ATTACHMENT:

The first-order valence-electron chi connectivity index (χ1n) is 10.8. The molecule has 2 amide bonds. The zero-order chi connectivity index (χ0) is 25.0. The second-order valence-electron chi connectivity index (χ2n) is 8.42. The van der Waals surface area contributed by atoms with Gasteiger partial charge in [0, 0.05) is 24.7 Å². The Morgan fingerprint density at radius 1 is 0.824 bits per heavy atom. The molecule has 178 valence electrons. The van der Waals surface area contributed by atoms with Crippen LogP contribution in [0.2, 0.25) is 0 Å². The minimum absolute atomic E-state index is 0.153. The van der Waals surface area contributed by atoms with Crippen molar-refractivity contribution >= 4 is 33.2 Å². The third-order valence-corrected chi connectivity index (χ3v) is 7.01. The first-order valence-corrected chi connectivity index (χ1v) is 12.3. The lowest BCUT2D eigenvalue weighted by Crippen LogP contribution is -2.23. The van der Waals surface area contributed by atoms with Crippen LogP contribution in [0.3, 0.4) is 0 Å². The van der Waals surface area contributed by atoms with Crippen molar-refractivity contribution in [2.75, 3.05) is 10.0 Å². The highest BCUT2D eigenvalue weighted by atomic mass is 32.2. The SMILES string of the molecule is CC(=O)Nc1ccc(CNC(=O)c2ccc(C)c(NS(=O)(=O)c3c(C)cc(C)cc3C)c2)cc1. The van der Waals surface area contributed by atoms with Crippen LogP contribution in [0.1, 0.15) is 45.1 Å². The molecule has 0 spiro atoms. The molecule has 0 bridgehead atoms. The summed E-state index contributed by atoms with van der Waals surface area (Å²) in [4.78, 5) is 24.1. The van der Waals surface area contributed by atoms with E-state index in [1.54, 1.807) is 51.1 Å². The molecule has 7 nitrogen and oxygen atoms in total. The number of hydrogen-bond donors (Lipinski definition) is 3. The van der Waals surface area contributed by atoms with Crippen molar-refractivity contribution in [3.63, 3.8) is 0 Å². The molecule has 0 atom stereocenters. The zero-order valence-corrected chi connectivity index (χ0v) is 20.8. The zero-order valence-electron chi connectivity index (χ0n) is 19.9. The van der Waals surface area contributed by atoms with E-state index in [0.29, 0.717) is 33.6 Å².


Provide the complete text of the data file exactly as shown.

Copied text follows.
The first-order valence-electron chi connectivity index (χ1n) is 10.8. The molecule has 2 amide bonds. The zero-order chi connectivity index (χ0) is 25.0. The second-order valence-electron chi connectivity index (χ2n) is 8.42. The van der Waals surface area contributed by atoms with Gasteiger partial charge in [0, 0.05) is 24.7 Å². The Morgan fingerprint density at radius 1 is 0.824 bits per heavy atom. The molecule has 178 valence electrons. The van der Waals surface area contributed by atoms with Crippen LogP contribution in [0.2, 0.25) is 0 Å². The minimum absolute atomic E-state index is 0.153. The van der Waals surface area contributed by atoms with Crippen molar-refractivity contribution >= 4 is 33.2 Å². The third-order valence-corrected chi connectivity index (χ3v) is 7.01. The first-order valence-corrected chi connectivity index (χ1v) is 12.3. The lowest BCUT2D eigenvalue weighted by Crippen LogP contribution is -2.23. The van der Waals surface area contributed by atoms with Crippen LogP contribution in [0.3, 0.4) is 0 Å². The van der Waals surface area contributed by atoms with Crippen molar-refractivity contribution in [2.75, 3.05) is 10.0 Å². The highest BCUT2D eigenvalue weighted by atomic mass is 32.2. The SMILES string of the molecule is CC(=O)Nc1ccc(CNC(=O)c2ccc(C)c(NS(=O)(=O)c3c(C)cc(C)cc3C)c2)cc1. The van der Waals surface area contributed by atoms with Crippen LogP contribution in [0.1, 0.15) is 45.1 Å². The molecule has 0 spiro atoms. The molecule has 0 bridgehead atoms. The summed E-state index contributed by atoms with van der Waals surface area (Å²) in [4.78, 5) is 24.1. The van der Waals surface area contributed by atoms with E-state index in [1.54, 1.807) is 51.1 Å². The molecule has 7 nitrogen and oxygen atoms in total. The number of hydrogen-bond donors (Lipinski definition) is 3. The van der Waals surface area contributed by atoms with Crippen molar-refractivity contribution in [3.63, 3.8) is 0 Å². The molecule has 0 atom stereocenters. The zero-order valence-corrected chi connectivity index (χ0v) is 20.8. The zero-order valence-electron chi connectivity index (χ0n) is 19.9. The van der Waals surface area contributed by atoms with E-state index in [0.29, 0.717) is 33.6 Å².